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IKK-β links inflammation to obesity-induced insulin resistance


Inflammation may underlie the metabolic disorders of insulin resistance and type 2 diabetes. IκB kinase β (IKK-β, encoded by Ikbkb) is a central coordinator of inflammatory responses through activation of NF-κB. To understand the role of IKK-β in insulin resistance, we used mice lacking this enzyme in hepatocytes (IkbkbΔhep) or myeloid cells (IkbkbΔmye). IkbkbΔhep mice retain liver insulin responsiveness, but develop insulin resistance in muscle and fat in response to high fat diet, obesity or aging. In contrast, IkbkbΔmye mice retain global insulin sensitivity and are protected from insulin resistance. Thus, IKK-β acts locally in liver and systemically in myeloid cells, where NF-κB activation induces inflammatory mediators that cause insulin resistance. These findings demonstrate the importance of liver cell IKK-β in hepatic insulin resistance and the central role of myeloid cells in development of systemic insulin resistance. We suggest that inhibition of IKK-β, especially in myeloid cells, may be used to treat insulin resistance.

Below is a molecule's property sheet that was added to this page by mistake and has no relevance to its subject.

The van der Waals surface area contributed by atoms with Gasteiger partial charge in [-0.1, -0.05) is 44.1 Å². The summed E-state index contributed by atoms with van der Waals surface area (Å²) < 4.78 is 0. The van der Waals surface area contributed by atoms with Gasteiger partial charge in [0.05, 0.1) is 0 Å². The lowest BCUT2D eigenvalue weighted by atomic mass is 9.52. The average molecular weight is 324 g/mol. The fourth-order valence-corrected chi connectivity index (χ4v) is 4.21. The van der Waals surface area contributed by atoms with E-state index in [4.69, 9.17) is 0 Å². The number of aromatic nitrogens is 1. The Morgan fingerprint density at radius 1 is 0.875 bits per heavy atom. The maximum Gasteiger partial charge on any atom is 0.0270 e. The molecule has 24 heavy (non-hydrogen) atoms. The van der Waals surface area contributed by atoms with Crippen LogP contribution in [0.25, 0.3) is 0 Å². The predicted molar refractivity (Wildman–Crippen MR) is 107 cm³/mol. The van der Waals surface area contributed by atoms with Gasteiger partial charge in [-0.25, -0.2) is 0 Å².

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Figure 1: Liver-specific Ikbkb deletion improves hepatic insulin sensitivity.
Figure 2: Liver-specific Ikbkb deletion enhances insulin signaling.
Figure 3: Inhibition of NF-κB prevents inflammation-induced insulin resistance.
Figure 4: Deletion of IKK-β in myeloid cells improves systemic insulin sensitivity.
Figure 5: IkbkbΔhep and IkbkbΔmye mice remain glucose tolerant during inflammation-induced insulin resistance.


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Research was supported by grants from the US National Institutes of Health to M.K. (ES06376), J.O. (DK33651), and A.H. (DK60484) and Italian Ministry of University to G.P. (FIRB2001, RBAU01JBH8). M.K. is an American Cancer Society Research Professor. M.C.A. was funded by a Mentor-Based Postdoctoral Fellowship from the American Diabetes Association to M.K.

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Correspondence to Jerrold Olefsky or Michael Karin.

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Arkan, M., Hevener, A., Greten, F. et al. IKK-β links inflammation to obesity-induced insulin resistance. Nat Med 11, 191–198 (2005).

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